P.S. my oven doesn’t have a built-in thermometer. I am using a separate oven thermometer. Maybe that is also one of the reasons? Thanks again!

    Reply
    • Dearest Frustrated Baker,

      First of all, please allow me to thank you for your question. I am truly humbled that you would seek my guidance and while I am not certain I will have the answers you need, I am more that happy to share some thoughts and theories based on my own Genoise failures!

      First let’s talk about the most common Genoise mistakes people make. Often, the most likely reason is over folding or being too aggressive in the folding when adding the flour mixture to the egg mixture. You want to gently fold the flour in just until it’s mixed into the egg-sugar mixture, and then immediately stop as soon as you don’t see any flour. Over-folding causes the air in the egg mixture you’ve just spent so much time inflating to quickly deflate. Could it be possible that you were too aggressive and deflated the batter?

      Also, if the temperature on the egg-sugar mixture was not heated sufficiently, then your mixture may lack stability, or if it was not whipped and thickened enough, then you will not have the proper amount of air built in to properly leaven the flour mixture.

      Also, what may happen if you allow the Genoise to sit longer than 10-15 minutes after baking, the steam that begins to rise, turns into moisture and may effect the cake. Though, I think reason is the least likely.

      In my experience, it’s usually an issue of either not beating the egg-sugar mixture enough, or over-folding the mixture when you add in the flour that causes the majority of headaches when making Genoise.

      I hope this helps you a bit, and thank you once again for your email. I truly hope you continue to have beautiful, perfectly-risen Genoise soon! If you happen to try this recipe, I would love to hear your thoughts on how is turned out!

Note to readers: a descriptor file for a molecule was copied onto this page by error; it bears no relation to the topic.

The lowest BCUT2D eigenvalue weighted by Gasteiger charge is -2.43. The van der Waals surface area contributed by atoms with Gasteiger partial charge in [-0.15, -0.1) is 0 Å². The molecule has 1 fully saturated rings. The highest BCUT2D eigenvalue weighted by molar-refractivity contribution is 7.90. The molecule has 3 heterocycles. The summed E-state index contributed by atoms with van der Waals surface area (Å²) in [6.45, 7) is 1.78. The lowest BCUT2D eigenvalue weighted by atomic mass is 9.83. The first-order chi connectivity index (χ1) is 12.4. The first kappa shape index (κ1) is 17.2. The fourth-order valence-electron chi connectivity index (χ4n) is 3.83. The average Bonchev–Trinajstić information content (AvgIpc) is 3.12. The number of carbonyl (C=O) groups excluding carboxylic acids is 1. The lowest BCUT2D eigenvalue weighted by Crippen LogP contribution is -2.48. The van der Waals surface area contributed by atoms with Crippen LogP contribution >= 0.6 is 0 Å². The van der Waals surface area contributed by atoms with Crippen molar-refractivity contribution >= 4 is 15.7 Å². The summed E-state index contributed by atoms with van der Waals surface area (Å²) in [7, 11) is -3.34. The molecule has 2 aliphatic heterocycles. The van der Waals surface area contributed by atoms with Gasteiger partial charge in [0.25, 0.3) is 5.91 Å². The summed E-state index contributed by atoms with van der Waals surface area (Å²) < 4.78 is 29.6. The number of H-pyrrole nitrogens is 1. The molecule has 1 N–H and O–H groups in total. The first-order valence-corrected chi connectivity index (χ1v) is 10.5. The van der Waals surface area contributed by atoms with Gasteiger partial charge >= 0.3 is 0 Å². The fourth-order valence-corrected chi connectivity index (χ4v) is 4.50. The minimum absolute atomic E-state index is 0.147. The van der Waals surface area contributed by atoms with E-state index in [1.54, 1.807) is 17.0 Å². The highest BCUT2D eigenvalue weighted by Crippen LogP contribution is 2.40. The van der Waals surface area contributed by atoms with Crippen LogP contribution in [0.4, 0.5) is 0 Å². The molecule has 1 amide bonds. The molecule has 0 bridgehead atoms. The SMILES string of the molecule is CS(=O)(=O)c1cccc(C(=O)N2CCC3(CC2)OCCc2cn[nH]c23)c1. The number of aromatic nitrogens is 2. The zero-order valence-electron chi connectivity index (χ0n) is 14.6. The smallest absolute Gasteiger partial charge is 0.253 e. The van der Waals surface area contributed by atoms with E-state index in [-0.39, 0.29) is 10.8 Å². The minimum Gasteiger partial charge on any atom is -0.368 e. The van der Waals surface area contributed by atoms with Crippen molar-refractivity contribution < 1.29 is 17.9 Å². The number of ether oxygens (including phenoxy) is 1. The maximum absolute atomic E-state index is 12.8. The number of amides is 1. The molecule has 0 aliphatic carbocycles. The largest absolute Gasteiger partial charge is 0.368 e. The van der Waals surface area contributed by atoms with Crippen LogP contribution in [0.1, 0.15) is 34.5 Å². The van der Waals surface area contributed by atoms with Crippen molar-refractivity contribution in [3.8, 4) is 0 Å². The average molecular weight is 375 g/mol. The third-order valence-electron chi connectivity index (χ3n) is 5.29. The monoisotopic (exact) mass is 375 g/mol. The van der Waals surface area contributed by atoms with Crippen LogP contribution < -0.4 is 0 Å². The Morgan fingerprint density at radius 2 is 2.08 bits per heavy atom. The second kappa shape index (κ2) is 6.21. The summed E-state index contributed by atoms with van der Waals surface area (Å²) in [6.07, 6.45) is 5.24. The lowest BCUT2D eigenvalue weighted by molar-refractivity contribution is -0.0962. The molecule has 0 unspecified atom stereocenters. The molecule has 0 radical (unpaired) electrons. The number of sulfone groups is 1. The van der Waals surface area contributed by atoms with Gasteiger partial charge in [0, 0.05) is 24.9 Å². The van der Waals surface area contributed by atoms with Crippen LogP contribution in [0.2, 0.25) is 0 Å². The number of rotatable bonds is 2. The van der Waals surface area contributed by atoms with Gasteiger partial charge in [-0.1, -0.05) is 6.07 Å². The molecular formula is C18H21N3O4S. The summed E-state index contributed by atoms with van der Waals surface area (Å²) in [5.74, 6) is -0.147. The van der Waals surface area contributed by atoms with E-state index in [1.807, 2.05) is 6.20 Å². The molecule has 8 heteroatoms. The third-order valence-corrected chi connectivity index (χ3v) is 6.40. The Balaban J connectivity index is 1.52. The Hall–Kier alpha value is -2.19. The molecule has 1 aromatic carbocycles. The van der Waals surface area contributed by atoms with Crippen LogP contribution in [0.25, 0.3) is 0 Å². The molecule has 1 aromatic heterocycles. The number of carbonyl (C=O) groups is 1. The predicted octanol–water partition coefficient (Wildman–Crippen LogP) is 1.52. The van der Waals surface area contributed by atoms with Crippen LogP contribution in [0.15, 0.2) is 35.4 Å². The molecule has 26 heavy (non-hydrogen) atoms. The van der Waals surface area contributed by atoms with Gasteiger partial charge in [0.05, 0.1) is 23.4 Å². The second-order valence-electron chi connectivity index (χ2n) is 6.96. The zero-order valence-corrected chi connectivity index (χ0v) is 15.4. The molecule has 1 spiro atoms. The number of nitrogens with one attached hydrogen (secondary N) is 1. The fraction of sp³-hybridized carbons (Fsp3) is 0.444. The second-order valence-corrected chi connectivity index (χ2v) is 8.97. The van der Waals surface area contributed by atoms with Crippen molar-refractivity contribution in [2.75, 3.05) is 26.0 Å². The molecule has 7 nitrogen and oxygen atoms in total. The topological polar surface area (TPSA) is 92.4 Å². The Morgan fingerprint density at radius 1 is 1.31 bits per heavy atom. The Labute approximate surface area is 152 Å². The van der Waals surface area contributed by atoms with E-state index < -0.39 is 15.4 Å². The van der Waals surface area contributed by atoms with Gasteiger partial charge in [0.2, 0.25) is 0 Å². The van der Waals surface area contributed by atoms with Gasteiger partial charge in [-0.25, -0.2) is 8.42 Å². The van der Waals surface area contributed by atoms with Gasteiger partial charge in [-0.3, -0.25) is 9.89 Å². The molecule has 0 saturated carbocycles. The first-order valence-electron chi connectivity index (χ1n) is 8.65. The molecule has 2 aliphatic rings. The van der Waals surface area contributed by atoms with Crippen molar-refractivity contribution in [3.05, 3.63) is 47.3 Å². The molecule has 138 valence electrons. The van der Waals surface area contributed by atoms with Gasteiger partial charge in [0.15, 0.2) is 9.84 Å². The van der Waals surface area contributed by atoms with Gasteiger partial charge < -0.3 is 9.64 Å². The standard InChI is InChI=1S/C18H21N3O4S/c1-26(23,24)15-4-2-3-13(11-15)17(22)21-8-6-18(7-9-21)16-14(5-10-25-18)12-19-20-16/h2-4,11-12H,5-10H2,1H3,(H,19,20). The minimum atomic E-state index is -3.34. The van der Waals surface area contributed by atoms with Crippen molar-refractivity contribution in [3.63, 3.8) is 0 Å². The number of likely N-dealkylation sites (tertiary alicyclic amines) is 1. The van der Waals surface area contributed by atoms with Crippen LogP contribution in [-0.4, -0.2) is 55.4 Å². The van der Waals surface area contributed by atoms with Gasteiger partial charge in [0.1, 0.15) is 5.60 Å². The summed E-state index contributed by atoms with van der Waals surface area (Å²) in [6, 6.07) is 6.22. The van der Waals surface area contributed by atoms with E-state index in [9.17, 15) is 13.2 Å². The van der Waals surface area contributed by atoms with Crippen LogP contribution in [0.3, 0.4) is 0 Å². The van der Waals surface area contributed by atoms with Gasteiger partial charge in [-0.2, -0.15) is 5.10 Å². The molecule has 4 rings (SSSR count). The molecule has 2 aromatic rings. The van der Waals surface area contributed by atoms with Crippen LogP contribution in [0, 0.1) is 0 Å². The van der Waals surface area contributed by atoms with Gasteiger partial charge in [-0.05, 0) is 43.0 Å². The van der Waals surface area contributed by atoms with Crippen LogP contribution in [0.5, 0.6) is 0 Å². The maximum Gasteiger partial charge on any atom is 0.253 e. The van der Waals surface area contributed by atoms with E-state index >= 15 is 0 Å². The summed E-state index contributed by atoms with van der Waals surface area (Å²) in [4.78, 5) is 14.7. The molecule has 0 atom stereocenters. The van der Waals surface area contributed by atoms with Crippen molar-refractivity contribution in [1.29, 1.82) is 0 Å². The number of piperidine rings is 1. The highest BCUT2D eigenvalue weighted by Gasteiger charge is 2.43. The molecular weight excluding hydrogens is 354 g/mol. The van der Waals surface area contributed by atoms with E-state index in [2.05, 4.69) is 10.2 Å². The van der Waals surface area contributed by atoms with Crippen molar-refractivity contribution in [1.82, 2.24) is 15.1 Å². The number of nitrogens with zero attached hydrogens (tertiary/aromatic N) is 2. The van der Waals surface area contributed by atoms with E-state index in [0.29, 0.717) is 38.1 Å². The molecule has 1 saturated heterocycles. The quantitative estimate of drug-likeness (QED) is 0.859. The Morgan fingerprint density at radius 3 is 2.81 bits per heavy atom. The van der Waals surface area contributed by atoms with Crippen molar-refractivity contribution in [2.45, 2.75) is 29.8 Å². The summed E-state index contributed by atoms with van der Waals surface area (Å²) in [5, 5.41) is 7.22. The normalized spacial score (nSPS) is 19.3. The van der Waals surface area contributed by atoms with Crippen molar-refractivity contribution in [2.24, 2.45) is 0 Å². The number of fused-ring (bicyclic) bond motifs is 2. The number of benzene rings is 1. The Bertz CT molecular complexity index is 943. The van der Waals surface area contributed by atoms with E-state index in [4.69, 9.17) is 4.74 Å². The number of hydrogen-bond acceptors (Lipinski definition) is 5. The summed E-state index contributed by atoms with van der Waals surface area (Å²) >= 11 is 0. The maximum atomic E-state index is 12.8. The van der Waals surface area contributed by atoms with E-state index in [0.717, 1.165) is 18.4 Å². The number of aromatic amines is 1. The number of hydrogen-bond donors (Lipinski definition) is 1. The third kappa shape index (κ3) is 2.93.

Happy Baking!
      Effie

      Reply
  • I am currently trying to make a genoise to get layers from for the base of a mousse. I followed my recipe, method and baking instructions and everything seemed to go OK. When I took it from the oven it was lovely and high and level (9″ ring). I left it to cool for 5 minutes and when I came back to it it had dropped by about a third in height. It wasn’t that it was dipped in the middle, it had dropped quite evenly but the top pulled in a bit. Once it had cooled fully I cut it into layers and it was cooked fully. Do you have any idea where I have gone wrong?

    Reply
    • Hello Dear Liz!

      Thank you so very much for your question, thank you for reaching out. I just responded to a similar question and I will share some of those thoughts with you as well in the hope that it may help you. While I am not certain I will have the answers you need, I am more that happy to share some thoughts and theories based on my own Genoise failures!

      First let’s talk about the most common Genoise mistakes people make. Often, the most likely reason is over folding or being too aggressive in the folding when adding the flour mixture to the egg mixture. You want to gently fold the flour in just until it’s mixed into the egg-sugar mixture, and then immediately stop as soon as you don’t see any flour. Over-folding causes the air in the egg mixture you’ve just spent so much time inflating to quickly deflate. Could it be possible that you were too aggressive and deflated the batter?

      Also, if the temperature on the egg-sugar mixture was not heated sufficiently, then your mixture may lack stability, or if it was not whipped and thickened enough, then you will not have the proper amount of air built in to properly leaven the flour mixture.

      In my experience, it’s usually an issue of either not beating the egg-sugar mixture enough, or over-folding the mixture when you add in the flour that causes the majority of headaches when making Genoise.

      I hope this helps you a bit, and thank you once again for your email. I truly hope you continue to have beautiful, perfectly-risen Genoise soon! If you happen to try this recipe, I would love to hear your thoughts on how is turned out!

      Happy Baking!
      Effie

      Reply
  • Hi Effie…
    I’m a culinary student.
    I have made genoise before, but it really troubles when it comes to theories.
    I would like to know the reason of warmig up the eggs and sugar over a bain-marie?

    Reply
    • Shenan, thank you so much for this great question! I’m such a pastry science geek, that these kinds of queries are my favorite.
      Okay, so the answer is not as complicated as you’d think. Since a Genoise is leavened by whisking eggs, it’s crucial we are able to get as much volume as possible from them. When you crack a cold egg versus a warmed or room temperature egg, you can both feel and see how the thickness of the egg whites (albumen) differ. The cold egg whites are thicker, almost gelatinous, while the warmed eggs whites are thinner and runny. This is vital because the thinner warmed egg whites whip up better due to the lesser resistance and create more bubbles and volume, which is want we want in a Genoise. Therefore, warming the eggs up loosens the eggs whites and lessens their resistance to whipping thereby creating more bubbles and volume in the whisked eggs.
      I hope this helps, but please do let me know if I may clarify it further.
      Thank you again for your question and happy baking!
      Effie

      Reply